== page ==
However, before imaging, we need to flag the target data to remove poor-quality data. First, we run an automated flagging routine using CASA task flagdata with the parameter mode='rflag':
# In CASA flagdata(vis='MG0414_d1_sc3ap.ms', mode='rflag', datacolumn='data')
After having ran this automated flagging, we inspect the data via the CASA tasks viewer or plotms by displaying time vs. channel for the different baselines, or you may display time vs. baseline for the different channels. Keep in mind that when the data are properly calibrated, it is easier to recognize low-level imperfections which may have to be flagged to improve the image quality. In this case, viewer or plotms show that antennas ea09 and ea14 have significantly higher noise than the other antennas, something which was not picked up by the automated flagging routine. Additionally, for a number of baselines, the data quality looks relatively poor. We flag these antennas and baselines before imaging the data via the CASA flagdata task.
# In CASA flagdata(vis='MG0414_d1_data.ms', mode='manual', antenna='ea09', datacolumn='data') flagdata(vis='MG0414_d1_data.ms', mode='manual', antenna='ea14', datacolumn='data')
To flag offending individual baselines, in CASA task flagdata you may use antenna='antenna&antenna(&antenna...)'.
Flagging data can be an iterative process. Often, the better the data are calibrated, the easier it is to recognize low-level imperfections in the data. To optimize the data reduction, you can script the calibration process, and opt to flag the data also in the original data set (i.e., before calibration), after which you run the entire calibration again.
When you flag these antennas you must go back and rerun the calibration before the final imaging, starting at the Delay calibration section. If you do not re-run the calibration sequence and proceed ahead with the final tclean run then inspect the line-data cube (see below), you will get a plot that should look similar to Figure 11.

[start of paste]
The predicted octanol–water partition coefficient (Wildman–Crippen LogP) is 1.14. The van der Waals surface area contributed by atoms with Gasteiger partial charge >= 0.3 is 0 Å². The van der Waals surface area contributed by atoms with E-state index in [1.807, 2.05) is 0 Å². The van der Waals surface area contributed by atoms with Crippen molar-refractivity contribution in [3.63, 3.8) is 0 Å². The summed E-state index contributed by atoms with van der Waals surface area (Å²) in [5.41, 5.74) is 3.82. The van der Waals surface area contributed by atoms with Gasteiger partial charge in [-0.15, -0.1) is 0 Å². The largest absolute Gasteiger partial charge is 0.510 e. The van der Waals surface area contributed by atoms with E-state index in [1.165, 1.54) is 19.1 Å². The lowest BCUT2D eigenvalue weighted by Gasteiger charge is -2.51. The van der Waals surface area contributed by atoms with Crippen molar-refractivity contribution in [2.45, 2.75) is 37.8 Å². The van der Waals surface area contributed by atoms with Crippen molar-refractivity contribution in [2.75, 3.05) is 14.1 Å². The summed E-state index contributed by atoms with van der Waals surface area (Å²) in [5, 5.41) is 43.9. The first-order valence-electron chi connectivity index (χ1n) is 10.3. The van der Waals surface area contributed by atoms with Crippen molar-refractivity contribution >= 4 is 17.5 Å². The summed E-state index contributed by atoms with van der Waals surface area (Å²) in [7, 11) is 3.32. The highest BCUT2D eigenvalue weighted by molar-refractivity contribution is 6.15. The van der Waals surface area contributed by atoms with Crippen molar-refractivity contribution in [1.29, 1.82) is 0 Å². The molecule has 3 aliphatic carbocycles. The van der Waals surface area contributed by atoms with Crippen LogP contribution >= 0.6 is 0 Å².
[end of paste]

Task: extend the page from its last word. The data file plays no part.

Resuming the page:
Finally, performing the calibration sequence again after flagging antennas ea09 and ea14, we image the data using the CASA task tclean:
# In CASA tclean(vis='MG0414_d1_sc3ap.ms', datacolumn='data', imagename='MG0414_d1_line_sc3ap_vel_R03', spw='0', specmode='cube', outframe='bary', veltype='optical', restfreq='390.600GHz', niter=100, threshold='1Jy', imsize=[256,256], pbcor=True, weighting='briggs', robust=0.3, savemodel='none')
We can inspect the resulting line-data cube in the viewer. The data cube contains both continuum and line emission, which can optionally be separated using the CASA task uvcontsub. The HI absorption feature is clearly present (see Figure 12).
To see your spectral line, open the last image of the source. Go to a channel that shows the source, then zoom in on the source. Click the Point marking icon, find the brightest pixel in the source and click on it. Now click on the spectral profile tool button to get the single point profile of the spectrum. Here you will see a spectrum with 2 dips that drop to zero; these dips are a part of the flagging we have done. You will need to zoom in in order to notice any spectral lines due to the auto scaling; zoom in by clicking on the graph and creating a yellow box then release.
Last checked on CASA Version 5.4.0.